J.H. Colton. "Kentucky and Tennessee." New York: J.H. Colton, 1856. 12 3/4 x 15 5/8. Lithograph. Full original hand-coloring. Full margins. Very good condition.
In the mid-nineteenth century, the center of map publishing in America moved from Philadelphia to New York. The Colton publishing firm played a large role in this shift. This map with its fine detail, is a strong example of their successful work. The map presents the counties with contrasting pastel shades, and includes depictions of towns, roads, railroads, rivers, and some topography. This is an attractive map as well as an interesting historical document. $150
"County Map of Kentucky and Tennessee." Philadelphia: S. Augustus Mitchell, Jr. 1860. 10 3/4 x 13 3/8. Lithograph. Original hand coloring. Full margins. Decorative border. Very good condition.
For most of the middle part of the nineteenth century, the firm founded by S. Augustus Mitchell dominated American cartography in output and influence. This fine map is from one of his son's atlases, and it shows Kentucky and Tennessee in the 1860s. Towns, rivers, roads and other topographical information are clearly shown, and the counties are shaded with contrasting pastel colors. A fine decorative border surrounds the map, and the whole effect makes for an attractive mid-nineteenth century map. $165
"Johnson's "Kentucky and Tennessee." New York: Johnson & Ward, 1862. 17 x 24. Lithograph. Full original hand-color. Very good condition. Three vignettes. Barbed wire border.
An attractive map from A. J. Johnson's atlas issued during the Civil War. Johnson, who published out of New York City, was one of the leading cartographic publishers in the latter half of the century, producing popular atlases, geographies and so on. This finely detailed map is an good example of Johnson's work. Townships, towns, roads, rail lines, rivers and lakes are shown throughout. Of particular note is the extensive road and rail network in the states that would be come so important in the forthcoming conflict. The clear presentation of cartographic information and the warm hand coloring make this an attractive as well as interesting historical document. $175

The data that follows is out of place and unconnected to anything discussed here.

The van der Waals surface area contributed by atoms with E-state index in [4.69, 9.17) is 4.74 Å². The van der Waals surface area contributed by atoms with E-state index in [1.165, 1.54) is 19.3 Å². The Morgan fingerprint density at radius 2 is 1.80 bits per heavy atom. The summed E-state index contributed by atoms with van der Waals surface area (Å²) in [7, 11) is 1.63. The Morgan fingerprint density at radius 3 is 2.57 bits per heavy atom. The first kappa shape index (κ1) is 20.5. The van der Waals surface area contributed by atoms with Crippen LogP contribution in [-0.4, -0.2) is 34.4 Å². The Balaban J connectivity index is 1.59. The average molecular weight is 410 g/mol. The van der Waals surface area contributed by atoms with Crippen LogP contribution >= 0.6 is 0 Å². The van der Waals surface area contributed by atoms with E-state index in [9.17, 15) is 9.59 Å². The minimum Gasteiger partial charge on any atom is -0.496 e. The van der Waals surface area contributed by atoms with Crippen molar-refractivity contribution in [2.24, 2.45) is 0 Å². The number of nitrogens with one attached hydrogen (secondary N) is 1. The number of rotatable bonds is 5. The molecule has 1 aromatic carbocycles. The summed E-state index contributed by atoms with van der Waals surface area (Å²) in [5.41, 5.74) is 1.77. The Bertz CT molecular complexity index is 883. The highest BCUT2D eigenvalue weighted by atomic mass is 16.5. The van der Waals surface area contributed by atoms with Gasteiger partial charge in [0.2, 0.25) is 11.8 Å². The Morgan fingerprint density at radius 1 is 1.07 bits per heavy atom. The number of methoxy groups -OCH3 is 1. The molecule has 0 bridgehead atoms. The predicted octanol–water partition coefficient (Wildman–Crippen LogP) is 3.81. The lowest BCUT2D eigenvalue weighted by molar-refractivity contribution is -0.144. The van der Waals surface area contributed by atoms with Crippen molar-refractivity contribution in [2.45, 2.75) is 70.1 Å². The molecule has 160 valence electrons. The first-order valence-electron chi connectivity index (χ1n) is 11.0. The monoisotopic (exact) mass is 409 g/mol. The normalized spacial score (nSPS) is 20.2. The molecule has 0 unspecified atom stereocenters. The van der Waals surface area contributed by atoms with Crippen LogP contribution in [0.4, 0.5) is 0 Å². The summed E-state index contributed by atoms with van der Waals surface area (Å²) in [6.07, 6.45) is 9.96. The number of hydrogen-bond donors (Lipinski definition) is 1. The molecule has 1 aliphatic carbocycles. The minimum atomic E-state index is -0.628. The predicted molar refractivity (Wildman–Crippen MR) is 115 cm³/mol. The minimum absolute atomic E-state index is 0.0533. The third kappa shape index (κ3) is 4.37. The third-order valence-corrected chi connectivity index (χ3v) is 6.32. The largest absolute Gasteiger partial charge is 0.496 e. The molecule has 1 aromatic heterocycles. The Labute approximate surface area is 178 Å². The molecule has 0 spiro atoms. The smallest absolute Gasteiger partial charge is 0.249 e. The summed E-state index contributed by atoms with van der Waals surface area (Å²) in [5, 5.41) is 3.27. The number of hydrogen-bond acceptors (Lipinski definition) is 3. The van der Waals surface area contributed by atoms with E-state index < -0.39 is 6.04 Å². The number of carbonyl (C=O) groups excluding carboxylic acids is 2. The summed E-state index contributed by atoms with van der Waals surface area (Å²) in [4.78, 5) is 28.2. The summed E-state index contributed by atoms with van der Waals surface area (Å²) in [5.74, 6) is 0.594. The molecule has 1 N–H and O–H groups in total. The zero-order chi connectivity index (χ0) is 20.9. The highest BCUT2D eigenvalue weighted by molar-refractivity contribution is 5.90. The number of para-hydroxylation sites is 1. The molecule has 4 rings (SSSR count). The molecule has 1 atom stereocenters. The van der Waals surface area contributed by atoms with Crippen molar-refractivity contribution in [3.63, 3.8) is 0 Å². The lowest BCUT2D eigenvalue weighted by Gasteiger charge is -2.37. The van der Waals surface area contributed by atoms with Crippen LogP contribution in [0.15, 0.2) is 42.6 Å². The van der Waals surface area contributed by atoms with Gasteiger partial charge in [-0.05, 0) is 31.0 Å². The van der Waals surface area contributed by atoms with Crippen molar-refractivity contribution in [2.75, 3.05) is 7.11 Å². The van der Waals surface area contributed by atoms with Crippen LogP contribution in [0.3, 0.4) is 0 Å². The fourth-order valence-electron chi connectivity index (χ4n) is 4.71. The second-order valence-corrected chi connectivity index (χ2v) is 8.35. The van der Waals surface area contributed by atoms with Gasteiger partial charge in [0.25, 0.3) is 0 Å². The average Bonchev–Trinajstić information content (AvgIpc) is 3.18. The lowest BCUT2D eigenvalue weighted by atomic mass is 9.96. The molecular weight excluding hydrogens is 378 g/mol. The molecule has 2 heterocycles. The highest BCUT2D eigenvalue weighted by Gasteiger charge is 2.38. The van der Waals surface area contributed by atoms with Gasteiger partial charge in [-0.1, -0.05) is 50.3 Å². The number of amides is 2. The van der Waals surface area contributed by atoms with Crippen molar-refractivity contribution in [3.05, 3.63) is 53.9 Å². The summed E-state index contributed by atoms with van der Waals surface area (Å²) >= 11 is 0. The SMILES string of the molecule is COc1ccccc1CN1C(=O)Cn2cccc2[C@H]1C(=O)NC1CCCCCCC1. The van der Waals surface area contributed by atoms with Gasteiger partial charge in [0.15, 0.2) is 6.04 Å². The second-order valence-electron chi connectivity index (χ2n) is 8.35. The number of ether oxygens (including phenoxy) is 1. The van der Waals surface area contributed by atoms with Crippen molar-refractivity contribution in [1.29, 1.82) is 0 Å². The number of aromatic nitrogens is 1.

"Johnson's "Kentucky and Tennessee." New York: Johnson & Ward, 1864-65. 17 1/2 x 24 1/4. Lithograph. Full original hand-color. Very good condition. Two vignettes. Strap work border.
An attractive map from A.J. Johnson's atlas issued during the height of the Civil War. Johnson, who published out of New York City, was one of the leading cartographic publishers in the latter half of the century, producing popular atlases, geographies and so on. This finely detailed map is an good example of Johnson's work. Townships, towns, roads, rail lines, rivers and lakes are shown throughout. Of particular note is the extensive road and rail network in the states that would be come so important in the forthcoming conflict. The clear presentation of cartographic information and the warm hand coloring make this an attractive as well as interesting historical document. $150
"County Map of Kentucky and Tennessee." Philadelphia: S. Augustus Mitchell, Jr. 1867. 10 3/4 x 13 3/8. Lithograph. Original hand coloring. Full margins. Decorative border. Very good condition.
For most of the middle part of the nineteenth century, the firm founded by S. Augustus Mitchell dominated American cartography in output and influence. This fine map is from one of his son's atlases, and it shows Kentucky and Tennessee in the 1860s. Towns, rivers, roads and other topographical information are clearly shown, and the counties are shaded with contrasting pastel colors. A fine decorative border surrounds the map, and the whole effect makes for an attractive mid-nineteenth century map. JT OUT ON APPROVAL